Rwandan troops enter DR Congo to pursue Hutu rebels
AFP - 1 hour 16 minutes ago
GOMA, DR Congo (AFP) - - Hundreds of Rwandan troops rolled into the Democratic Republic of Congo Tuesday to join Congolese forces hunting Rwandan rebels operating there since 1994, military officials said.
At least 800 troops crossed into the east of the country, western military sources said, as part of an operation agreed between the two countries in December.
The move was a sign of new cooperation between the Great Lakes neighbours after years of antipathy. "We have extended an invitation to the Rwandan army," Communications Minister Laurent Mende told AFP in Kinshasa.
He said the joint operation was being directed by the Congo army and supported by the UN peacekeeping force, known as MONUC.
The Rwandans have a "mandate" to hunt Democratic Forces for the Liberation of Rwanda (FDLR) rebels who took refuge in Congo after Rwanda's 1994 genocide, the minister said.
The operation could change the military landscape of the unstable region. Fighting between the army, with militia allies, and Rwandan and Congolese rebels has forced more than a million people to flee their homes since 2006.
The UN says that much of the fighting is motivated by control of the region's vast mineral resources.
The Rwandan army entered its giant neighbour 35 kilometres (20 miles) north of Goma, capital of Nord-Kivu province, on territory held by Congolese rebels sympathetic to Kigali's Tutsi-led regime.
National Congress for the Defence of the People (CNDP) rebels, which wrenched vast swathes of eastern Congo from government control last year, say they are defending local Tutsis against the Hutu rebels, some of whom took part in Rwanda's 1994 genocide.
To the south, the Congolese army's 18th brigade has been ordered to move north across CNDP frontlines towards the rebel-held town of Ruthshuru, western military sources said.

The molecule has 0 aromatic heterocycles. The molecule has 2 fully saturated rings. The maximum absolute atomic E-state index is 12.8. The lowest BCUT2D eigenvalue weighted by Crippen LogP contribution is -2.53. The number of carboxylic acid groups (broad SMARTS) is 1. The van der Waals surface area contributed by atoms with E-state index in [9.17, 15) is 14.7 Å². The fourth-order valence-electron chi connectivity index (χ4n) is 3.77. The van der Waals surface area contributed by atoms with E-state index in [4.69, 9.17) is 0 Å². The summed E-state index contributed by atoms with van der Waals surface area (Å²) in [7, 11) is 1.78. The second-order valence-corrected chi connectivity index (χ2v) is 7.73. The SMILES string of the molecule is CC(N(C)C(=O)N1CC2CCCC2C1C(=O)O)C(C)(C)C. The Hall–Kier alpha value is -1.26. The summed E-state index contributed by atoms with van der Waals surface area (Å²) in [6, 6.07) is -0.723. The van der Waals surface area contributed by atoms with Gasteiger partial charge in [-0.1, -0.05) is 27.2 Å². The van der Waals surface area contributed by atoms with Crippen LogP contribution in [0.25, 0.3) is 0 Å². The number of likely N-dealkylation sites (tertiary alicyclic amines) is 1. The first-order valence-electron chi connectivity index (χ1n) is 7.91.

The road north out of Goma was blocked early Tuesday by government soldiers, who were preventing journalists, UN peacekeepers and NGOs from passing, an AFP photographer said.
Other government units have been reportedly dispatched to the Masisi region, where a CNDP splinter group is headquartered.
The CNDP swept to control of a vast swathe of Nord-Kivu province after an autumn offensive against ill-disciplined government forces, before calling a ceasefire as they reached the outskirts of Goma.
On Friday, weeks after a split in the rebel ranks was first announced, dissident commander Bosco Ntaganda declared the war over and said he was putting CNDP forces at the disposal of the government to fight their common Hutu enemy.
However, there has been no confirmation from the CNDP's longtime leader Laurent Nkunda amid signs that he has been sidelined by senior officers.
Nkunda's spokesman said however that his Tutsi rebels would not prevent the two government armies from traversing its territory to track down the Hutu FDLR.
The spokesman, Bertrand Bisimwa, told AFP that the rebels expected to reach their own agreement with the Kinsahsa government in ongoing UN-mediated talks in Nairobi, the Kenyan capital, which have been adjourned to January 25.
Meanwhile there were signs on the ground that CNDP soldiers were surrendering to government forces. An AFP journalist in Goma saw three trucks loaded with CNDP troops crossing the city, where a UN unit tasked with disarming rebels is based.
FDLR chairman Ignace Murwanashyaka said there had been no clashes with Rwandan troops.
But he slammed what he called "a coalition for an unjust cause" and said the FDLR wanted dialogue. "In Burundi, the government negotiated with the opposition. Talks are under way in Uganda. Why should Rwanda be an exception?" Murwanashyaka told AFP from Germany.
Kinshasa and Kigali announced on December 5 that they were ready to join forces to flush out the FDLR's estimated 6,000 fighters in eastern Congo.
Over the years, Rwandan President Paul Kagame has accused Kinshasa of doing nothing to disarm the FDLR, which counts among its ranks some of the main perpetrators of the 1994 genocide against Rwanda's Tutsi minority.
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